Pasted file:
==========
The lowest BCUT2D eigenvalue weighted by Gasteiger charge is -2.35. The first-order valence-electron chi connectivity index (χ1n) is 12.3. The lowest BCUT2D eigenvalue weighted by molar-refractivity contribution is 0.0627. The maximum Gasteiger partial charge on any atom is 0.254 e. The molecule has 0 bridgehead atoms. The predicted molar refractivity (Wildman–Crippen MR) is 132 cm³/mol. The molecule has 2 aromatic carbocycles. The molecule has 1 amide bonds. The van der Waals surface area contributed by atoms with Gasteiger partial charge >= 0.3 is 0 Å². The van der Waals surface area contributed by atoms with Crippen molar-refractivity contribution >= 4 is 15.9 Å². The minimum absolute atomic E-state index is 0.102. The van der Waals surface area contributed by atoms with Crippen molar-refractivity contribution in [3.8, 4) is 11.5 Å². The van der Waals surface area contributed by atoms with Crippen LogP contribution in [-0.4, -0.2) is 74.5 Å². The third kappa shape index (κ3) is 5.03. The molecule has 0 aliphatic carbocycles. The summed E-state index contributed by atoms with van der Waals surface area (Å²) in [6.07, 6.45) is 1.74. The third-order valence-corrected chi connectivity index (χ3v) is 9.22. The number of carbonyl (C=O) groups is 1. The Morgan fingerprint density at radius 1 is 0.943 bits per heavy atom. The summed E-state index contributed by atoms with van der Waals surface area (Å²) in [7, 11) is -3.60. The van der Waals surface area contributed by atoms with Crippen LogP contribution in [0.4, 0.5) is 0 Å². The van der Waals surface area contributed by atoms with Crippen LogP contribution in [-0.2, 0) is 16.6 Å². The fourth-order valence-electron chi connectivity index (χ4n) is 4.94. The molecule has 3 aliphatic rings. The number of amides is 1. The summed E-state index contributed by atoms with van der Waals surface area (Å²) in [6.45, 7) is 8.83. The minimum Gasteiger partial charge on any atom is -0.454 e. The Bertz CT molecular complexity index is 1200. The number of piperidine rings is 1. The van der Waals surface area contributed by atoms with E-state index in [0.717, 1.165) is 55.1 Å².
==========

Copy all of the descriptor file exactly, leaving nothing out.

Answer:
The lowest BCUT2D eigenvalue weighted by Gasteiger charge is -2.35. The first-order valence-electron chi connectivity index (χ1n) is 12.3. The lowest BCUT2D eigenvalue weighted by molar-refractivity contribution is 0.0627. The maximum Gasteiger partial charge on any atom is 0.254 e. The molecule has 0 bridgehead atoms. The predicted molar refractivity (Wildman–Crippen MR) is 132 cm³/mol. The molecule has 2 aromatic carbocycles. The molecule has 1 amide bonds. The van der Waals surface area contributed by atoms with Gasteiger partial charge >= 0.3 is 0 Å². The van der Waals surface area contributed by atoms with Crippen molar-refractivity contribution >= 4 is 15.9 Å². The minimum absolute atomic E-state index is 0.102. The van der Waals surface area contributed by atoms with Crippen molar-refractivity contribution in [3.8, 4) is 11.5 Å². The van der Waals surface area contributed by atoms with Crippen LogP contribution in [-0.4, -0.2) is 74.5 Å². The third kappa shape index (κ3) is 5.03. The molecule has 0 aliphatic carbocycles. The summed E-state index contributed by atoms with van der Waals surface area (Å²) in [6.07, 6.45) is 1.74. The third-order valence-corrected chi connectivity index (χ3v) is 9.22. The number of carbonyl (C=O) groups is 1. The Morgan fingerprint density at radius 1 is 0.943 bits per heavy atom. The summed E-state index contributed by atoms with van der Waals surface area (Å²) in [7, 11) is -3.60. The van der Waals surface area contributed by atoms with Crippen LogP contribution in [0.4, 0.5) is 0 Å². The van der Waals surface area contributed by atoms with Crippen LogP contribution in [-0.2, 0) is 16.6 Å². The fourth-order valence-electron chi connectivity index (χ4n) is 4.94. The molecule has 3 aliphatic rings. The number of amides is 1. The summed E-state index contributed by atoms with van der Waals surface area (Å²) in [6.45, 7) is 8.83. The minimum Gasteiger partial charge on any atom is -0.454 e. The Bertz CT molecular complexity index is 1200. The number of piperidine rings is 1. The van der Waals surface area contributed by atoms with E-state index in [0.717, 1.165) is 55.1 Å².